Jul 11, 2012

Book Review: Listening to Africa: Poems by Diana M. Raab

"The Nabinian sky
lingers clear and endless
over the lavender orange chain

of numbered sand dunes"

(from"Balloon Rides")

Title: Listening to Africa: Poems by Diana M. Raab
Published March 18, 2012; Antrim House

Poet Diana M. Raab travels to the heart of Africa with her family to experience the beauty and fascination of another world. During her safari, she observes the distress, the delight, and the dignity of the humans and animals who live there and parallels them with her own quest for health. (book description)

About the book: Diana M. Raab has written a book of 41 poems about her trip with her family to three countries in Africa - Namibia, Botswana, and Zimbabwe. The poems are written in chronological order with her trip, from her packing and mental preparations for travel to the plane rides and her tours of each country.

My comments: Raab travels to Africa battling illness and cancer, and her awareness of her physical health makes her more sensitive to what she sees in the undeveloped areas of Africa. She cringes at the poverty, the disease, and the germs she imagines is in everything and everywhere, and at times is homesick for the relative safety of the doctors and medicines in America.
While traveling this continent
my safari pants' pockets
brim with Western remedies

to fend off threatened diseases
as germs and parasites conspire against me
within the waters and dense canopies.
(from "Disease Dance")
It is not until almost the end of her visit to the first country in her itinerary, Namibia, that she begins to lose herself in her surroundings and the beauty of the natural world around her and to forget her illness now and again. She is able to appreciate the other two countries much more - the wildlife and the countryside and begins to write about "Hippos," "Baobab Trees and Hyenas," "Mischievous Monkeys," the camp, a visit to the market, Victoria Falls, giraffes.

But she is always aware of the poverty around her. As she leaves Africa, she gives their bundles of safari clothing to her guide, who says, "You have made me a spiritual millionaire!" She leaves Africa with strong memories "guaranteed to make you weep,even/if you live your time there in unforgettable fear."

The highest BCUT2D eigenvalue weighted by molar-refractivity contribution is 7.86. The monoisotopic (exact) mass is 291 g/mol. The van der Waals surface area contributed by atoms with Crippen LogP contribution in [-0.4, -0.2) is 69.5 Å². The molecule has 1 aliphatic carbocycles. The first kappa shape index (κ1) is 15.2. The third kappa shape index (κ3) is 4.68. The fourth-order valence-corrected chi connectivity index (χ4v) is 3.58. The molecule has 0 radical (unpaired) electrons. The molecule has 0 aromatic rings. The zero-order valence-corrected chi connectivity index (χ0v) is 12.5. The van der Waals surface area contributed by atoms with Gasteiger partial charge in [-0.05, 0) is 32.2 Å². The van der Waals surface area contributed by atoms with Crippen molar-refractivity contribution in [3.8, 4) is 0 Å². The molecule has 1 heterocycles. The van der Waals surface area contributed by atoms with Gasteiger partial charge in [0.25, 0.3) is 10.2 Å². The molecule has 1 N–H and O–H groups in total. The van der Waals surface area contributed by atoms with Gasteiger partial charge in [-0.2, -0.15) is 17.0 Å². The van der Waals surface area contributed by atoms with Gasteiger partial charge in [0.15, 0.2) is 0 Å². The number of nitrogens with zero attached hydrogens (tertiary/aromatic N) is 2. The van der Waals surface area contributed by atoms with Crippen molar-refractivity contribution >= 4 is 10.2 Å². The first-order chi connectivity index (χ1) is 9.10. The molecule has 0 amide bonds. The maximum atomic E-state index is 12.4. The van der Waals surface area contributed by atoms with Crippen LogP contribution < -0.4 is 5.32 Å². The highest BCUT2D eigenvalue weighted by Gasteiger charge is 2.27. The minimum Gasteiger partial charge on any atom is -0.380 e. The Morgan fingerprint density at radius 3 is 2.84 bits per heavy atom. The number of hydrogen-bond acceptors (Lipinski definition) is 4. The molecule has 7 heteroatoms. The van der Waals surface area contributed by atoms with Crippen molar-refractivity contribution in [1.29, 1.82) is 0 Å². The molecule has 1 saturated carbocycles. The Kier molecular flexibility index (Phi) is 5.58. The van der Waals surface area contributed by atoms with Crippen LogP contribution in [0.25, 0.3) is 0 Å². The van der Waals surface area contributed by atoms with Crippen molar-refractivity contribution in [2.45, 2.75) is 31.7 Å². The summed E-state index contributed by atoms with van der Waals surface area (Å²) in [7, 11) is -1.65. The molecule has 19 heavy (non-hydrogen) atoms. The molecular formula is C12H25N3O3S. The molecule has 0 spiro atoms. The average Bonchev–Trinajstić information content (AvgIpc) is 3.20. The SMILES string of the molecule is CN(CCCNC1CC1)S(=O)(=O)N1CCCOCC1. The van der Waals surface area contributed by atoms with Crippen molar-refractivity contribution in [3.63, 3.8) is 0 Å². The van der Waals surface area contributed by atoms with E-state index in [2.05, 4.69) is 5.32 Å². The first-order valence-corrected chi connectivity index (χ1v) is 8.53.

I liked those poems best in which she loses herself in her environment and into the other world of Africa.
I hear unrecognizable sounds
of animals singing
elusive evening melodies.
(from "Creatures")
I did also appreciate her viewpoints and astute observations of the difference between life in the West and places she visited. I hesitate to give a rating to this book as reading poetry, I find, is such a subjective experience. This however, is a very interesting record of a woman's journey outside of herself,  seeing herself in a different country and world, and recording it in poetry.

Diana Raab is a memoirist, essayist and poet as well as a registered nurse. She has a B.S. in Health Administration and Journalism, and an RN degree in addition to an MFA in Nonfiction Writing. Diana teaches creative journaling and memoir in workshops around the country.

Raab is the author of two memoirs, Regina's Closet: Finding My Grandmother's Secret Journal, winner of the 2008 National Indie Excellence Award for Memoir and Healing With Words, the 2011 Mom's Choice Award Winner for Adult Nonfiction. She is author of four poetry collections.